In fact, I'll be kicking off Friedkin Friday with a review of the notorious Cruising, a much-reviled film about an undercover cop (Al Pacino) frequenting the Big Apple's gay leather bars (of the pre-AIDS era) in search of a serial killer. If you haven't seen the film yet, queue it, watch it and get on board. Seriously, I'd love to have the readership here join me in gazing back at Friedkin's impressive, controversial and colorful film oeuvre, so pick up any of these titles and start thinking about what makes a Friedkin film unique or special.
I know that for me, I appreciate the almost documentary-style approach Friedkin adopts in key scenes. Remember Regan's visit to the hospital in The Exorcist? Or the close-up montage of the counterfeiting process in To Live and Die in L.A.? The attention to detail is amazing; as is the feeling "you are there."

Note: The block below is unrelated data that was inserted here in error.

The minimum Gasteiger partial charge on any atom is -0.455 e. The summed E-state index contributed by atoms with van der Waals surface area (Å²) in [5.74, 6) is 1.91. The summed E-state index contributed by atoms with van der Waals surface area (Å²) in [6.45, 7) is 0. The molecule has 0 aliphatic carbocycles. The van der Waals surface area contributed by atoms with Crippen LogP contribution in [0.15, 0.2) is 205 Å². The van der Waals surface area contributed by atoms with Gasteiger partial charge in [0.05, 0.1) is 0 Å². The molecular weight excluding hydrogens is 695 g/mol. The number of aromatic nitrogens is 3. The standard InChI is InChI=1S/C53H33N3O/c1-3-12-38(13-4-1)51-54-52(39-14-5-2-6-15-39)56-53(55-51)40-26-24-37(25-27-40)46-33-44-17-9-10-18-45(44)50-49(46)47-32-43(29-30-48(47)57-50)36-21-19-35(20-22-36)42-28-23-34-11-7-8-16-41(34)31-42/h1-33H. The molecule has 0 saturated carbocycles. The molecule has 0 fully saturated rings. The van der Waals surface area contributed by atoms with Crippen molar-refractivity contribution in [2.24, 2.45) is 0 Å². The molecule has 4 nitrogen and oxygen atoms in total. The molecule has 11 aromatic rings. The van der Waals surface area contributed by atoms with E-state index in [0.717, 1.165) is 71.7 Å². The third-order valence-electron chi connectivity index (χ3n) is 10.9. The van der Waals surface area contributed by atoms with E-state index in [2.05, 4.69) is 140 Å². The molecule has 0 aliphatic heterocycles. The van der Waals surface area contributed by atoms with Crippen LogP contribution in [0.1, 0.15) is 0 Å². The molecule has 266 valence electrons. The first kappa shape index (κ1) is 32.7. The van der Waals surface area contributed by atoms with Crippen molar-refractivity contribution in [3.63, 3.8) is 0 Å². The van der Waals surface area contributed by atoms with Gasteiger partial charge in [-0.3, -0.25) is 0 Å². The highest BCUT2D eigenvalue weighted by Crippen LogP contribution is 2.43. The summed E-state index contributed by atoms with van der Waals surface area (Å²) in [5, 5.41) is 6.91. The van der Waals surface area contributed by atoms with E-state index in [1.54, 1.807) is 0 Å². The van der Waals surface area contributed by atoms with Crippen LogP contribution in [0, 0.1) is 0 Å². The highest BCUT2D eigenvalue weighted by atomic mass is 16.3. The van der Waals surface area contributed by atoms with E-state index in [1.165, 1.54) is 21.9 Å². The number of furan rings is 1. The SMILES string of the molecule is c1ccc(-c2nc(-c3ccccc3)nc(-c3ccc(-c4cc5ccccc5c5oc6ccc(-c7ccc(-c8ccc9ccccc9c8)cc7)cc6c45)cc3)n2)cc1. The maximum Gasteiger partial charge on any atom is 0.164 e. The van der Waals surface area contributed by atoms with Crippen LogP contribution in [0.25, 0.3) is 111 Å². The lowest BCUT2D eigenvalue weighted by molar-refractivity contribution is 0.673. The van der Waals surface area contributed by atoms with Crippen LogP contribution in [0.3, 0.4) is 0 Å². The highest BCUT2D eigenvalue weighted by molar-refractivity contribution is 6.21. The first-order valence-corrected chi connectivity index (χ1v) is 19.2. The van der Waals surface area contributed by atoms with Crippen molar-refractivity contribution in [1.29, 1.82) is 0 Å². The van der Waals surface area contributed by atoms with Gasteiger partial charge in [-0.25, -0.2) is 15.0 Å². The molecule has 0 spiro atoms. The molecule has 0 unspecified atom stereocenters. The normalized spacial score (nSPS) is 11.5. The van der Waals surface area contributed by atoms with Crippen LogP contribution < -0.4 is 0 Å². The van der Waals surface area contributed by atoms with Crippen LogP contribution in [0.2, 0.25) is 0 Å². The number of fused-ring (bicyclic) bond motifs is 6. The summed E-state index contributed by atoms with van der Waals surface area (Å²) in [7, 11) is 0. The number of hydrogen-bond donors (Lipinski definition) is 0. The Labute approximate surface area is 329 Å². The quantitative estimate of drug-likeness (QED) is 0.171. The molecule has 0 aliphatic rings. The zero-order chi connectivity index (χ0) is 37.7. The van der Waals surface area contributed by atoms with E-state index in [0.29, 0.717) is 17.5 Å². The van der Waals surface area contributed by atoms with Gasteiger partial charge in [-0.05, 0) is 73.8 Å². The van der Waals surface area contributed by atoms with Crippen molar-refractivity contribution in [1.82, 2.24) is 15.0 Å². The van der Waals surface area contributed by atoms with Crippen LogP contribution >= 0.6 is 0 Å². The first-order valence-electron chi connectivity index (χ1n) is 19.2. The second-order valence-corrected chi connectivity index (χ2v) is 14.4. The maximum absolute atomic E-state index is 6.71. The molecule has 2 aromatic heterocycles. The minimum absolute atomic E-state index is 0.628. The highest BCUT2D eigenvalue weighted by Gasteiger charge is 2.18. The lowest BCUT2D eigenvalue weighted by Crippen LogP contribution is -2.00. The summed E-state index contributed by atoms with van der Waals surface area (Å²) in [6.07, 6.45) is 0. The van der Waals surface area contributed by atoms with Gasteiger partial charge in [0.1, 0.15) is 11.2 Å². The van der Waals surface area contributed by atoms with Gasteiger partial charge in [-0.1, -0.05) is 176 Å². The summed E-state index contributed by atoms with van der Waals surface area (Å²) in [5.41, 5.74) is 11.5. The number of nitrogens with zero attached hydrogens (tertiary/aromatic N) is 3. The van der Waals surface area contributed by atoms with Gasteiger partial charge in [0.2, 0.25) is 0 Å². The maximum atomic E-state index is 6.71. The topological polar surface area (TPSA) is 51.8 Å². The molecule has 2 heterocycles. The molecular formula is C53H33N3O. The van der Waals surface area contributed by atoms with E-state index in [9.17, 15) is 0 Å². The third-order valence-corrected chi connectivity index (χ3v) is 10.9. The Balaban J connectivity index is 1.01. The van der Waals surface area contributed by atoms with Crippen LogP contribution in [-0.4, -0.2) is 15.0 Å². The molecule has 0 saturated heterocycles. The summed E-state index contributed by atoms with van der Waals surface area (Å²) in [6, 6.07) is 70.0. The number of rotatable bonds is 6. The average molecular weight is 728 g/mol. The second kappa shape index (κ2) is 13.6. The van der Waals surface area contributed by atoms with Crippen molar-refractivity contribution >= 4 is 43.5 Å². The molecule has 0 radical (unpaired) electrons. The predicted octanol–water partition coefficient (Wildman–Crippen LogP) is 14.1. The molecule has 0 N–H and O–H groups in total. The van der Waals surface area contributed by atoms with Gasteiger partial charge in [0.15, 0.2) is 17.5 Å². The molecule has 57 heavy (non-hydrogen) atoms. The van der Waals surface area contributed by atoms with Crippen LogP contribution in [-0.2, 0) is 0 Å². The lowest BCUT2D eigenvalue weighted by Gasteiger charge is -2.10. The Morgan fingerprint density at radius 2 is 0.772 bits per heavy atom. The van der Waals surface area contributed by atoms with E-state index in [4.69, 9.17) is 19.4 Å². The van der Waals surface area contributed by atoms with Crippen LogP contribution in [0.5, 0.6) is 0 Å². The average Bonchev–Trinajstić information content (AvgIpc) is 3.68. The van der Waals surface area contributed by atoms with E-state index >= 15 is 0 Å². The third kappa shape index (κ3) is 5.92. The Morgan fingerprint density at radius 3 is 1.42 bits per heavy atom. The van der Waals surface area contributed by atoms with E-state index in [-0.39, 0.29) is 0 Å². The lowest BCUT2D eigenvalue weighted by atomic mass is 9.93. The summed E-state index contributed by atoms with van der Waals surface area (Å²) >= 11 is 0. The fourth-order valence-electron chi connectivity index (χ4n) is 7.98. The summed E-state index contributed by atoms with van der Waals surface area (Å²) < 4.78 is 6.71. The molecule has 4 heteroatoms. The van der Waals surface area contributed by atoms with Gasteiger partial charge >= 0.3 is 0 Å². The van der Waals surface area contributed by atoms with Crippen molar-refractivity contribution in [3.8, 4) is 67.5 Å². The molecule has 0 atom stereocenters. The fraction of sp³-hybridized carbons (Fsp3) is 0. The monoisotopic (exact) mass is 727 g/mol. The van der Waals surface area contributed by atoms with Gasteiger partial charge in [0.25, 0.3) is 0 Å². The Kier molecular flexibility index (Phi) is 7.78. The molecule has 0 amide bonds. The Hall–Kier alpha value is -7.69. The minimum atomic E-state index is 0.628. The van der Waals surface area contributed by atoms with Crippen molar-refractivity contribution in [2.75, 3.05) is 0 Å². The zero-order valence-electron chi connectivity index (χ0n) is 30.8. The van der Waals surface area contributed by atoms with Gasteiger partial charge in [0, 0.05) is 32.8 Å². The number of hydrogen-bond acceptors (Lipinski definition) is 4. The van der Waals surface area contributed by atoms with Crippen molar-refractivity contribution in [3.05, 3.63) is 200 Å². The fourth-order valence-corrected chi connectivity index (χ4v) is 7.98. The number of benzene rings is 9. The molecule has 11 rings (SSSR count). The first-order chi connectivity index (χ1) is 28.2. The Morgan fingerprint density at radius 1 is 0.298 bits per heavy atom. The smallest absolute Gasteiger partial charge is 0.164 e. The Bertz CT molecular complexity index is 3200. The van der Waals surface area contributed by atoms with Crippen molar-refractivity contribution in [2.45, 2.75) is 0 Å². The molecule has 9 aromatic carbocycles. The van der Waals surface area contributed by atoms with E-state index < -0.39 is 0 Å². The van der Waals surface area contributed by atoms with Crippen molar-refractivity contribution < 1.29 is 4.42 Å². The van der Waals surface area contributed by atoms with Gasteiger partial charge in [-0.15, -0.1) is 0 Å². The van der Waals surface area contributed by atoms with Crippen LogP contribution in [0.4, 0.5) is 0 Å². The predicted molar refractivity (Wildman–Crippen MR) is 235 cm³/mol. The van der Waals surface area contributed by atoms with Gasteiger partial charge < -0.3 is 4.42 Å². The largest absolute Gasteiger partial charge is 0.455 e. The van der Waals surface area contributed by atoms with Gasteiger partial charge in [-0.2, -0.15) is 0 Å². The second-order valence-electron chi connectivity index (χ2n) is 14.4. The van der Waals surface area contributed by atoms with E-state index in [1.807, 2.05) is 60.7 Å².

Also, Friedkin boasts the nickname "Hurricane Billy," and this is appropriate since his films do frequently hit you like a hurricane, especially in the meticulously-constructed action sequences. The sheer audacity, complexity, and pace of the highway car chase in To Live and Die in L.A. pops to mind, but I could be making the same claim for The French Connection.
I also appreciate Friedkin's attention to detail and accuracy, whether he's making a film about counterfeiting or the leather fetish scene. He's remarkable at capturing the vibe of a place: a city, a night-club, Iraq even. Furthermore, Friedkin's films feature a deep-seated sense of moral ambiguity (some might say cynicism or pessimism) that I find fascinating to watch (and again, that may go back to his history as a documentarian).
What leaps to mind when you think of a Friedkin film? I'd love to see your comments. But definitely tune in here Friday for a review of Cruising.